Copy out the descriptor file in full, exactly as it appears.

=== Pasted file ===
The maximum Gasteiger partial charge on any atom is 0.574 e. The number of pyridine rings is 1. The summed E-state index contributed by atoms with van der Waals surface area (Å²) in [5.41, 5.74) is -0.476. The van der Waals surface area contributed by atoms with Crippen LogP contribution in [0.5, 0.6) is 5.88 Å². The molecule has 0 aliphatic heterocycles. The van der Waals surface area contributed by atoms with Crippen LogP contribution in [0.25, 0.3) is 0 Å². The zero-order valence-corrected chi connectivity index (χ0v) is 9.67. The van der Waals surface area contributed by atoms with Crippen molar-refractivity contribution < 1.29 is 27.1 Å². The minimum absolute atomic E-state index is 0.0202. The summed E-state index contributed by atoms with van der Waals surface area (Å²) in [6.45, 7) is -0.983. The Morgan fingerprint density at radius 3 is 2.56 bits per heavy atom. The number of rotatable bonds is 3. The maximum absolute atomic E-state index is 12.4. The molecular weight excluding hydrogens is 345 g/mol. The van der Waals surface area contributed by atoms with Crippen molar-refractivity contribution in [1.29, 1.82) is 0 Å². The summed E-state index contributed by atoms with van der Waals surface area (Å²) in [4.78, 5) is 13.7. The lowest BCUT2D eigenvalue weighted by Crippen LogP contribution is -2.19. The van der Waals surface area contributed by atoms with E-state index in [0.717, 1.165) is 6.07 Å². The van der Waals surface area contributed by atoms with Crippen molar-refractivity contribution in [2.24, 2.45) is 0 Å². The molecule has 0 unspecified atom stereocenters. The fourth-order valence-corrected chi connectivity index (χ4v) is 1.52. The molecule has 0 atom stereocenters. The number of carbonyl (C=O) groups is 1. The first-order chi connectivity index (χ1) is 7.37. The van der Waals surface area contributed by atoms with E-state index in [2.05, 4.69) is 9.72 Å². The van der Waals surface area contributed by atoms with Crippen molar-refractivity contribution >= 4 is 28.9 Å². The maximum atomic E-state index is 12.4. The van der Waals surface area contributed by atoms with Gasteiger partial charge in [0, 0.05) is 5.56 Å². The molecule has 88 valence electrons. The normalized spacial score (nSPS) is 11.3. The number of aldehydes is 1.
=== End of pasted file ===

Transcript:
The maximum Gasteiger partial charge on any atom is 0.574 e. The number of pyridine rings is 1. The summed E-state index contributed by atoms with van der Waals surface area (Å²) in [5.41, 5.74) is -0.476. The van der Waals surface area contributed by atoms with Crippen LogP contribution in [0.5, 0.6) is 5.88 Å². The molecule has 0 aliphatic heterocycles. The van der Waals surface area contributed by atoms with Crippen LogP contribution in [0.25, 0.3) is 0 Å². The zero-order valence-corrected chi connectivity index (χ0v) is 9.67. The van der Waals surface area contributed by atoms with Crippen molar-refractivity contribution < 1.29 is 27.1 Å². The minimum absolute atomic E-state index is 0.0202. The summed E-state index contributed by atoms with van der Waals surface area (Å²) in [6.45, 7) is -0.983. The Morgan fingerprint density at radius 3 is 2.56 bits per heavy atom. The number of rotatable bonds is 3. The maximum absolute atomic E-state index is 12.4. The molecular weight excluding hydrogens is 345 g/mol. The van der Waals surface area contributed by atoms with Crippen molar-refractivity contribution in [1.29, 1.82) is 0 Å². The summed E-state index contributed by atoms with van der Waals surface area (Å²) in [4.78, 5) is 13.7. The lowest BCUT2D eigenvalue weighted by Crippen LogP contribution is -2.19. The van der Waals surface area contributed by atoms with E-state index in [0.717, 1.165) is 6.07 Å². The van der Waals surface area contributed by atoms with Crippen molar-refractivity contribution in [2.24, 2.45) is 0 Å². The molecule has 0 unspecified atom stereocenters. The fourth-order valence-corrected chi connectivity index (χ4v) is 1.52. The molecule has 0 atom stereocenters. The number of carbonyl (C=O) groups is 1. The first-order chi connectivity index (χ1) is 7.37. The van der Waals surface area contributed by atoms with E-state index in [2.05, 4.69) is 9.72 Å². The van der Waals surface area contributed by atoms with Crippen molar-refractivity contribution >= 4 is 28.9 Å². The maximum atomic E-state index is 12.4. The van der Waals surface area contributed by atoms with Gasteiger partial charge in [0, 0.05) is 5.56 Å². The molecule has 88 valence electrons. The normalized spacial score (nSPS) is 11.3. The number of aldehydes is 1.